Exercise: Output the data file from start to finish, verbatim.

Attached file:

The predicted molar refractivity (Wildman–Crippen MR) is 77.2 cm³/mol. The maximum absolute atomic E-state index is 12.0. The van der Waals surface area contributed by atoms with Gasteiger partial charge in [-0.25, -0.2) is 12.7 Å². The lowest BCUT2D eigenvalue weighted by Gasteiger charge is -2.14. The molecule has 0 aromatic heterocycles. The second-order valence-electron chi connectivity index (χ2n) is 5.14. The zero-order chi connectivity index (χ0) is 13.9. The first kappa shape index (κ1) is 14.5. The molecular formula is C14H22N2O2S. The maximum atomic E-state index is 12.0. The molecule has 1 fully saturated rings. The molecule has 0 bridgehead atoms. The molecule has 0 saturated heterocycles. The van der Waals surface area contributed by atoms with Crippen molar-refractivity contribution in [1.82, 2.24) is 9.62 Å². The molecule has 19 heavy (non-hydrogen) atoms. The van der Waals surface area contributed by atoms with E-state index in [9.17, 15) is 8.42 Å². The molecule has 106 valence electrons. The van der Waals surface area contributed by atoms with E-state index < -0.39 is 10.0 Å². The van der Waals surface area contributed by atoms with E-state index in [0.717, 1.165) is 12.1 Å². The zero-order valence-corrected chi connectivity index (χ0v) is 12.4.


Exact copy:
The predicted molar refractivity (Wildman–Crippen MR) is 77.2 cm³/mol. The maximum absolute atomic E-state index is 12.0. The van der Waals surface area contributed by atoms with Gasteiger partial charge in [-0.25, -0.2) is 12.7 Å². The lowest BCUT2D eigenvalue weighted by Gasteiger charge is -2.14. The molecule has 0 aromatic heterocycles. The second-order valence-electron chi connectivity index (χ2n) is 5.14. The zero-order chi connectivity index (χ0) is 13.9. The first kappa shape index (κ1) is 14.5. The molecular formula is C14H22N2O2S. The maximum atomic E-state index is 12.0. The molecule has 1 fully saturated rings. The molecule has 0 bridgehead atoms. The molecule has 0 saturated heterocycles. The van der Waals surface area contributed by atoms with Crippen molar-refractivity contribution in [1.82, 2.24) is 9.62 Å². The molecule has 19 heavy (non-hydrogen) atoms. The van der Waals surface area contributed by atoms with E-state index in [9.17, 15) is 8.42 Å². The molecule has 106 valence electrons. The van der Waals surface area contributed by atoms with E-state index < -0.39 is 10.0 Å². The van der Waals surface area contributed by atoms with E-state index in [0.717, 1.165) is 12.1 Å². The zero-order valence-corrected chi connectivity index (χ0v) is 12.4.